Groshans seems to find his way into this trade because Gabriel Moreno and Orelvis Martinez are borderline untouchable, but the Athletics need a blue-chip prospect for a player who ranked eighth in the majors in position-player WAR between 2018-2020. He’s also a potential replacement for Chapman at the hot corner as soon as 2023.

Smith is the type of player Oakland has often liked in the past considering he’s versatile and heady as opposed to overflowing with raw tools. He could help the A’s in 2022, which is appealing for a club that is always re-tooling as opposed to tearing down.

Palmer is coming off a third-round pick coming off a solid pro debut in Dunedin where he flashed exciting strikeout ability (11.86 K/9), got ground balls at an excellent clip (50 percent) and didn’t allow a single home run in 63 innings. If he can get his walks under control, he could blossom as a prospect, and Oakland could see this as the right time to buy in on the right-hander.

That’s quite the package, but not what Chapman might have commanded in the past thanks to the troubling trend in the Gold Glover’s strikeout rate…

… but even if he never recaptures his prior offensive form, the 28-year-old has an unbelievable floor thanks to his world-class defensive prowess. He might frustrate Blue Jays fans as yet another right-handed hitter with power who struggles to get on base consistently, but it’s hard to knock the all-around fit.

MLBTR projected Duffy to get a one-year, $10-million contract, and FanGraphs to secure a two-year, $21-million pact, so in this scenario the Blue Jays split the difference in term by offering a higher AAV to keep it at one year. The team is already paying significant money to Gausman, Berríos, and Hyun-Jin Ryu through 2023, so it would make sense for them to avoid signing another starter to a multi-year pact.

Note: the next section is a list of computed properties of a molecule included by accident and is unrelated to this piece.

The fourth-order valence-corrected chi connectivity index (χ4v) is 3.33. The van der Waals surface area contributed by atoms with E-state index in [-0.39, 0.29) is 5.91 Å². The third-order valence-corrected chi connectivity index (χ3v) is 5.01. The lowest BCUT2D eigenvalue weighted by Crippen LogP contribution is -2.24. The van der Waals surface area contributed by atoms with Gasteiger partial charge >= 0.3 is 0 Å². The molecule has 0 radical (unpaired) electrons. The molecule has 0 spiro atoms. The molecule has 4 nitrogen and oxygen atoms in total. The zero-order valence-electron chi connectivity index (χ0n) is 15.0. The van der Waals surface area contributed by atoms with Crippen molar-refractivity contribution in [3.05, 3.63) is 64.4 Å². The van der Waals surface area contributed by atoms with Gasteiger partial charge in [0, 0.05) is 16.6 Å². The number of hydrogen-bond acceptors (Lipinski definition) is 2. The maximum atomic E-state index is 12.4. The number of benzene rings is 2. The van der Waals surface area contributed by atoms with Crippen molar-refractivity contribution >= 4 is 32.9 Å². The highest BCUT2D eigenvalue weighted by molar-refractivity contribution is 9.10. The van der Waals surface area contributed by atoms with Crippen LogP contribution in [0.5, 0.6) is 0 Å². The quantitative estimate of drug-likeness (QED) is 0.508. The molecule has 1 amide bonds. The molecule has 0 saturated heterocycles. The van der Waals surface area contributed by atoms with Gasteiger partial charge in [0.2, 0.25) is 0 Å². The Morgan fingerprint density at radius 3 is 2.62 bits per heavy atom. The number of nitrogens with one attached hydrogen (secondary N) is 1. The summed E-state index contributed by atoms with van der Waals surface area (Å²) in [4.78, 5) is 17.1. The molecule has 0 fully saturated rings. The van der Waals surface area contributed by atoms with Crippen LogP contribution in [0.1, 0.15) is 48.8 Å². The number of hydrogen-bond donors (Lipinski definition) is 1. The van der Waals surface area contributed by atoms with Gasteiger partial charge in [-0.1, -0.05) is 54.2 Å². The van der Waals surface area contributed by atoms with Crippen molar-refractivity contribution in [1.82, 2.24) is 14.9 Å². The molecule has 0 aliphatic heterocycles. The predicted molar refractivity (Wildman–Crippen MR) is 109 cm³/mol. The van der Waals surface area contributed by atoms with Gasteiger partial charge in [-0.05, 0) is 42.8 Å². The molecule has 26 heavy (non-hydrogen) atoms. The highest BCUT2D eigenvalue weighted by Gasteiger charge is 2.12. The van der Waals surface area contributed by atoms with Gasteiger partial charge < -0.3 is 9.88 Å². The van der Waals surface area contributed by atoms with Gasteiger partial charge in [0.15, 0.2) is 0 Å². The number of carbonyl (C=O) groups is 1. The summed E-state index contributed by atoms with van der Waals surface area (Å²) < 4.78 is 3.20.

While Toronto isn’t the most natural landing spot for a pitcher looking for a pillow contract, the Pete Walker-led pitching analysis and coaching apparatus may be changing that and the success Robbie Ray and Steven Matz had parlaying a year with the Blue Jays into big money doesn’t go unnoticed. Duffy’s health is a bit of a question mark, as his season ended prematurely with a forearm issue — and he had a left flexor strain earlier in the year — but he had excellent results when on the mound with a 2.51 ERA and 3.40 FIP in 61 innings. While his xERA of 4.24 suggests he got a bit lucky, the southpaw is still a strong back-of-the-rotation option.

Doolitte is one of many relievers you could tack onto this plan, but he gets the nod because of his velocity and durability returning after a lost 2020, his fastball still having solid spin and vertical movement, and his high-leverage experience being a nice bonus. He posted a 4.54 ERA and 4.38 ERA in 2021, and is likely to produce at a similar level as a floor-raising seventh or eighth reliever in 2022. As a budget reliever he doesn’t have a contract projection, so under this plan he gets a bump on the $1.5 million he accepted heading into 2021 coming off a brutal 2020 where he was injured and ineffective.